I consider myself extremely lucky to have gone through life for 24 years before I had to experience the very difficult pain of losing a loved one. Attending the funeral of one of my friends who passed away in a car accident has been one of the hardest, most emotional things I have ever had to go through. It’s a kind of pain that even years of working at hospice couldn’t prepare me for.
I heard about Jesse Tedder’s death on my way to the hospital, when I had to pull over to cry my eyes out. I couldn’t believe it, that someone as kind and giving and positive as him was taken from us. It was hard enough to hear, but seeing your friend lying in a casket leaves a mark on your heart that I don’t think ever goes away. The Tedder family are some of the strongest, most kindhearted individuals I have ever met, and to have known their son for even just a few years is a blessing. Jesse was always smiling; he was so full of life and happiness and he was crazy in the best possible way. He was hard working, enthusiastic, and he encouraged everyone he came across. He cared about others more than he did himself, and that is a rare trait. He was a genuinely good person and he showed us what a true superhero is.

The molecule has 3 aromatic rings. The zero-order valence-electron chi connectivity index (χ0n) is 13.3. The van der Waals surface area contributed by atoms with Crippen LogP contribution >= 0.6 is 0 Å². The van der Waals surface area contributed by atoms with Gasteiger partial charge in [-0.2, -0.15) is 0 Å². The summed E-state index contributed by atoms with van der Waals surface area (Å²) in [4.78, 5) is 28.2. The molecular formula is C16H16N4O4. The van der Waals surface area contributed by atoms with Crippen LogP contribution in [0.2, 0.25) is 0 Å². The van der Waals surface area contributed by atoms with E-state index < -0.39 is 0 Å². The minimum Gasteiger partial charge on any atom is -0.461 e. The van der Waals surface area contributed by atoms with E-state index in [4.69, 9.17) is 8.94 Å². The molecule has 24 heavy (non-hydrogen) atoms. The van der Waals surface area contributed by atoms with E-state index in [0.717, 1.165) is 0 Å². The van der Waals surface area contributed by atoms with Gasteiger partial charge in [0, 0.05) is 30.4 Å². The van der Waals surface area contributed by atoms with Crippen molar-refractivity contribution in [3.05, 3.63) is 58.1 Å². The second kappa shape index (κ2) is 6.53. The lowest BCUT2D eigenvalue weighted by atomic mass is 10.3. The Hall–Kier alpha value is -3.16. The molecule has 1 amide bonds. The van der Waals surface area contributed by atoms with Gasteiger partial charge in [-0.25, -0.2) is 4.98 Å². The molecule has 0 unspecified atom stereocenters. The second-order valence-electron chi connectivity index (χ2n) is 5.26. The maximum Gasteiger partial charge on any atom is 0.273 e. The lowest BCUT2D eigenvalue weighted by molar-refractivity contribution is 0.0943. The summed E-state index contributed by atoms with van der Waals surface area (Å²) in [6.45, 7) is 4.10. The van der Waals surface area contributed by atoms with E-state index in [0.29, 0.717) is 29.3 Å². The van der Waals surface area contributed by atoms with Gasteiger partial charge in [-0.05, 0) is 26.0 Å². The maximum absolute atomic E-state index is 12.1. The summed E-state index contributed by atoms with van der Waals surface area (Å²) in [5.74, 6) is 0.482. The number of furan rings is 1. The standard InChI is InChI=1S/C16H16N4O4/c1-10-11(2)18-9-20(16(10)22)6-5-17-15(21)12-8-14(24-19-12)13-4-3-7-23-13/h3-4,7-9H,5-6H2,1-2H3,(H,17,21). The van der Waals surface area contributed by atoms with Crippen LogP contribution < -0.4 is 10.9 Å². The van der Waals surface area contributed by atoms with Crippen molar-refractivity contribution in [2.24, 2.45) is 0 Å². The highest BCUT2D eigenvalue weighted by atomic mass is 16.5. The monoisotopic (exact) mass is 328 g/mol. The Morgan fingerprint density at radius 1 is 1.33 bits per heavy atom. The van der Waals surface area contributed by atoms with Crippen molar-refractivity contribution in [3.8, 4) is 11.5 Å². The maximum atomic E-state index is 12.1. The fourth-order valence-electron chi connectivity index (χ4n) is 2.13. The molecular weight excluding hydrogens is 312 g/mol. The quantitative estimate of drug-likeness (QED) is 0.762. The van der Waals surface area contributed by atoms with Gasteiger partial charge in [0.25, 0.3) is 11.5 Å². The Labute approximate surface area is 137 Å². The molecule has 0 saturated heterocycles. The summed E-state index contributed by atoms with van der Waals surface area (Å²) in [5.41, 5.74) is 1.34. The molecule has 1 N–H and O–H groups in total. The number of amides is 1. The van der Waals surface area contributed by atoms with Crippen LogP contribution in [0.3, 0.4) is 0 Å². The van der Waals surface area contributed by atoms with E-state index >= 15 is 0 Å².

To lose someone so vivacious is hard for us to accept, because he brought so much happiness into our lives. Anger and blame are normal when grieving, and one of the big, unspeakable questions many of us are asking ourselves is “why?”. Why Jesse, How, and Why not someone else. I get it, I’ve seen it so many times in my patients family members and I even became that person when I first heard about his death. I think what we’re all struggling with is accepting the fact that everything will be different, and we have to find a way to continue living our lives without him every single day. The mistake so many of us make is thinking we have to get to this place where we’re okay living without the person we’ve lost, but I don’t think we ever really get there. We’ll always grieve, and that’s okay. Personally, I want to get to a place where I can accept the present situation and learn to live with it, not get over it. I want to remember the good person Jesse was and the happy memories I was able to have with him. It’s okay to grieve, it’s okay to cry, it’s okay to be sad and angry and upset and it’s okay to lean on others when you’re not strong enough to hold yourself up.
There is so much that we learned from Jesse, and not just when he was here with us. He wouldn’t have wanted us to look at this like a loss, because let’s face it, he was all about the gains💪🏼❤. The number of people who came to celebrate his life was enough to fill an entire stadium, and that speaks volumes to how many hearts he touched and how much wisdom he instilled in the 30 years he was given. Jesse was the type to lead by example. He taught us that “you have to be above someone for them to try and tear you down”. He taught us to work hard and be a good person. He taught us to smile more, at everyone. He taught us to believe in ourselves and YGWIT. He taught us to help people whenever we can, and to lessen the suffering of others. He taught us what truly matters.